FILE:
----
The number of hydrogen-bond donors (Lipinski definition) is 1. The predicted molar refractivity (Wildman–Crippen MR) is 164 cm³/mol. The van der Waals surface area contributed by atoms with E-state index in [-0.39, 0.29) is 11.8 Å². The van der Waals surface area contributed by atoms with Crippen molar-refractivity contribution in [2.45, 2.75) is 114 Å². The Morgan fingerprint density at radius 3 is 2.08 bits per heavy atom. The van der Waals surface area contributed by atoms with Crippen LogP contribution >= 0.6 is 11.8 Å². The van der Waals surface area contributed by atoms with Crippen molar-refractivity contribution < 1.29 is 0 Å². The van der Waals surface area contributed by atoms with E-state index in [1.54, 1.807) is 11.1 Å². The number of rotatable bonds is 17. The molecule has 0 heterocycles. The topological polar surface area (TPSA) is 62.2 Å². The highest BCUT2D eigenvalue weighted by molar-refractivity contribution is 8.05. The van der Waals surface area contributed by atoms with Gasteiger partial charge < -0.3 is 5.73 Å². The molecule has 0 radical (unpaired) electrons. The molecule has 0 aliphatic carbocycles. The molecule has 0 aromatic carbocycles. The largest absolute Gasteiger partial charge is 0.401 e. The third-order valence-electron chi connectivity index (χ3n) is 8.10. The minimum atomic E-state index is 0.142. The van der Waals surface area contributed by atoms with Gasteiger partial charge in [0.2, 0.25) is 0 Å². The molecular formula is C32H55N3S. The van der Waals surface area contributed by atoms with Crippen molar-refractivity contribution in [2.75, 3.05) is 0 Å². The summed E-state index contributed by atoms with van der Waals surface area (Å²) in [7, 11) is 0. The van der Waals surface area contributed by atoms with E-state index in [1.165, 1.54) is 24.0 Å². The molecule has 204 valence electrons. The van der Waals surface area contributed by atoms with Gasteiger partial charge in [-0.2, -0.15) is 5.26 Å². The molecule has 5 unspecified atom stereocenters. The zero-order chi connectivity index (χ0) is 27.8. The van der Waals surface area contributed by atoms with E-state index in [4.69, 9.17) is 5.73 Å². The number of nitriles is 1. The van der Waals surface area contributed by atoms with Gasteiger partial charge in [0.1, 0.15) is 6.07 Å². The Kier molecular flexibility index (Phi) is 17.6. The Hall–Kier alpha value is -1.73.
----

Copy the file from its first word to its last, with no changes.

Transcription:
The number of hydrogen-bond donors (Lipinski definition) is 1. The predicted molar refractivity (Wildman–Crippen MR) is 164 cm³/mol. The van der Waals surface area contributed by atoms with E-state index in [-0.39, 0.29) is 11.8 Å². The van der Waals surface area contributed by atoms with Crippen molar-refractivity contribution in [2.45, 2.75) is 114 Å². The Morgan fingerprint density at radius 3 is 2.08 bits per heavy atom. The van der Waals surface area contributed by atoms with Crippen LogP contribution >= 0.6 is 11.8 Å². The van der Waals surface area contributed by atoms with Crippen molar-refractivity contribution < 1.29 is 0 Å². The van der Waals surface area contributed by atoms with E-state index in [1.54, 1.807) is 11.1 Å². The number of rotatable bonds is 17. The molecule has 0 heterocycles. The topological polar surface area (TPSA) is 62.2 Å². The highest BCUT2D eigenvalue weighted by molar-refractivity contribution is 8.05. The van der Waals surface area contributed by atoms with Gasteiger partial charge < -0.3 is 5.73 Å². The molecule has 0 radical (unpaired) electrons. The molecule has 0 aliphatic carbocycles. The molecule has 0 aromatic carbocycles. The largest absolute Gasteiger partial charge is 0.401 e. The third-order valence-electron chi connectivity index (χ3n) is 8.10. The minimum atomic E-state index is 0.142. The van der Waals surface area contributed by atoms with Gasteiger partial charge in [0.2, 0.25) is 0 Å². The molecular formula is C32H55N3S. The van der Waals surface area contributed by atoms with Crippen molar-refractivity contribution in [2.75, 3.05) is 0 Å². The summed E-state index contributed by atoms with van der Waals surface area (Å²) in [7, 11) is 0. The van der Waals surface area contributed by atoms with E-state index in [1.165, 1.54) is 24.0 Å². The molecule has 204 valence electrons. The van der Waals surface area contributed by atoms with Gasteiger partial charge in [-0.2, -0.15) is 5.26 Å². The molecule has 5 unspecified atom stereocenters. The zero-order chi connectivity index (χ0) is 27.8. The van der Waals surface area contributed by atoms with E-state index in [4.69, 9.17) is 5.73 Å². The number of nitriles is 1. The van der Waals surface area contributed by atoms with Gasteiger partial charge in [0.1, 0.15) is 6.07 Å². The Kier molecular flexibility index (Phi) is 17.6. The Hall–Kier alpha value is -1.73.